Every fifth loan bundled in commercial mortgage-backed securities is on special watchlists, on which loan service providers – the companies that collect mortgage payments and pass them on to investors – identify potential barriers to future payments, such as when a major tenant moves out.

Since the crisis has hit some places and industries much harder than others, it is difficult to get a clear picture of the problems in the market – one reason why lobbyists have struggled to convey the urgency to policymakers. Some assets have been wiped out while others are thriving.

Hotels and retailers, which together make up 40 percent of the commercial mortgage-backed securities market, are hardest hit. Months after the ban has been lifted, 1 out of 2 hotel rooms remains unoccupied. City hotels, which have some of the highest operating costs, perform worst with only 38 percent occupancy.

And retail, which was struggling with Covid before ecommerce came along, has accelerated its decline. It’s not just small malls either: the owner of the $ 1.9 billion Mall of America reached an agreement with its specialist service provider in August to avoid foreclosure.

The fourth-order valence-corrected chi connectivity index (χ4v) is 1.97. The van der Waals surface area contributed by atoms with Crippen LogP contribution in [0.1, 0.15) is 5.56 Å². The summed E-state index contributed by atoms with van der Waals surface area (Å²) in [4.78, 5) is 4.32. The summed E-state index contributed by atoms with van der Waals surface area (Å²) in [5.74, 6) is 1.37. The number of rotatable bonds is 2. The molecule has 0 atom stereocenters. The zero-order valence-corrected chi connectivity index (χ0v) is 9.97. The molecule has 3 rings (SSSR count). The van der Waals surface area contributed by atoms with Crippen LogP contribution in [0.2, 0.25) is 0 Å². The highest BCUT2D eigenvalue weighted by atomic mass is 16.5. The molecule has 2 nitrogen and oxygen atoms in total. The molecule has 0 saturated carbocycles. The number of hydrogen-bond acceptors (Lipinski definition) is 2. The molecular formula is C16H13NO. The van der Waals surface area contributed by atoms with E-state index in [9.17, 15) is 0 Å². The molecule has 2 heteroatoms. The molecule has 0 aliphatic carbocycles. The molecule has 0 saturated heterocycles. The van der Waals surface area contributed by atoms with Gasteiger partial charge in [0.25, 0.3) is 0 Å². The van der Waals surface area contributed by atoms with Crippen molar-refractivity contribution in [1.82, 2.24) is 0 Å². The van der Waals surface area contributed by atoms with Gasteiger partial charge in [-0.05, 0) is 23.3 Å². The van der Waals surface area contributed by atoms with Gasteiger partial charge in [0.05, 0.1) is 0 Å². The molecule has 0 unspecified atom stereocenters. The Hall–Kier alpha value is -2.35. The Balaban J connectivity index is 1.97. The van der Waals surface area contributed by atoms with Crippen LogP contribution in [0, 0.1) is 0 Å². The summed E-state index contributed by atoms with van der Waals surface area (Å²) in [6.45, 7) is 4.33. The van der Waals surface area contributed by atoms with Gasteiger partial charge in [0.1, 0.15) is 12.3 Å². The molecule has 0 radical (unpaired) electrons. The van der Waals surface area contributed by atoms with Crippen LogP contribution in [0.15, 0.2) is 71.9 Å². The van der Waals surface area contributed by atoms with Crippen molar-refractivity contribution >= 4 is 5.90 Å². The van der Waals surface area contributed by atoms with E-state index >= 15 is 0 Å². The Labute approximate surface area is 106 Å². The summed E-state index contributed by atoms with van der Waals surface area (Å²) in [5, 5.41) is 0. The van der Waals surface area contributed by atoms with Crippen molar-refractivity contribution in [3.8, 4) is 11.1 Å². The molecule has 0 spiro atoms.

A quarter of all CMBS hotel loans are specially serviced today, compared with just 1.9 percent at the end of 2019. And 18.3 percent of retail customer loans are specially serviced, up from 5 percent at the end of last year.

Multi-family houses, on the other hand, have developed well so far. Industry analysts are keen for signs of additional tenants missing out on rent after the initial economic boom, contained in March’s CARES Act congress of $ 2 trillion, wears off.

Residential property owners are also facing a nationwide eviction ban for non-payment of rent introduced last month by the Centers for Disease Control and Prevention. The contract did not include financing for the rental support. The landlords had to subsidize the tenants’ apartments until December 31st.

“The worst-case scenario is that you’re taking advantage of the bright capital in all of the commercial real estate and potentially creating a liquidity crisis, and frankly a situation where people are being sent out into the streets,” Flood said. The unfunded eviction ban, he said, “puts the risk on the borrower and the lender.”

Meanwhile, property owners trying to ease their credit are struggling, especially in cases where the credit has already been wrapped in a security.

“The difficulty is that both the borrower and the lender must determine the current value of the asset,” said Lisa Pendergast, executive director of the Commercial Real Estate Finance Council, a trade association that represents lenders, investors, and service providers to commercial mortgages.